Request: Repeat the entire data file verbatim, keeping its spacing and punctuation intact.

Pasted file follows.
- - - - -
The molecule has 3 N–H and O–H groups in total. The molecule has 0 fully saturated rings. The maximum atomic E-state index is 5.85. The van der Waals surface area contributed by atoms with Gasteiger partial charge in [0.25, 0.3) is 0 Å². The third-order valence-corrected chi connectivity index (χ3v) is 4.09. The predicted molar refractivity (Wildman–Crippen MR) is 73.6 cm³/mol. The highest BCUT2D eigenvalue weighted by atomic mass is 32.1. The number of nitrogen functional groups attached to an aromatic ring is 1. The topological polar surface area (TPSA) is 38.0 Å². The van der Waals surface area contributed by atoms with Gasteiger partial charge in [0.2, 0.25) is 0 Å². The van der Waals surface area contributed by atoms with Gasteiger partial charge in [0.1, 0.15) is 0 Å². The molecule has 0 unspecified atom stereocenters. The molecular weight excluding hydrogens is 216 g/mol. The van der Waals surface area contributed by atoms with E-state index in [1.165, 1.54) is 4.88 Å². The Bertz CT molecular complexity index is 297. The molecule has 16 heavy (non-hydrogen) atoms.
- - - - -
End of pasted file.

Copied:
The molecule has 3 N–H and O–H groups in total. The molecule has 0 fully saturated rings. The maximum atomic E-state index is 5.85. The van der Waals surface area contributed by atoms with Gasteiger partial charge in [0.25, 0.3) is 0 Å². The third-order valence-corrected chi connectivity index (χ3v) is 4.09. The predicted molar refractivity (Wildman–Crippen MR) is 73.6 cm³/mol. The highest BCUT2D eigenvalue weighted by atomic mass is 32.1. The number of nitrogen functional groups attached to an aromatic ring is 1. The topological polar surface area (TPSA) is 38.0 Å². The van der Waals surface area contributed by atoms with Gasteiger partial charge in [0.2, 0.25) is 0 Å². The van der Waals surface area contributed by atoms with Gasteiger partial charge in [0.1, 0.15) is 0 Å². The molecule has 0 unspecified atom stereocenters. The molecular weight excluding hydrogens is 216 g/mol. The van der Waals surface area contributed by atoms with E-state index in [1.165, 1.54) is 4.88 Å². The Bertz CT molecular complexity index is 297. The molecule has 16 heavy (non-hydrogen) atoms.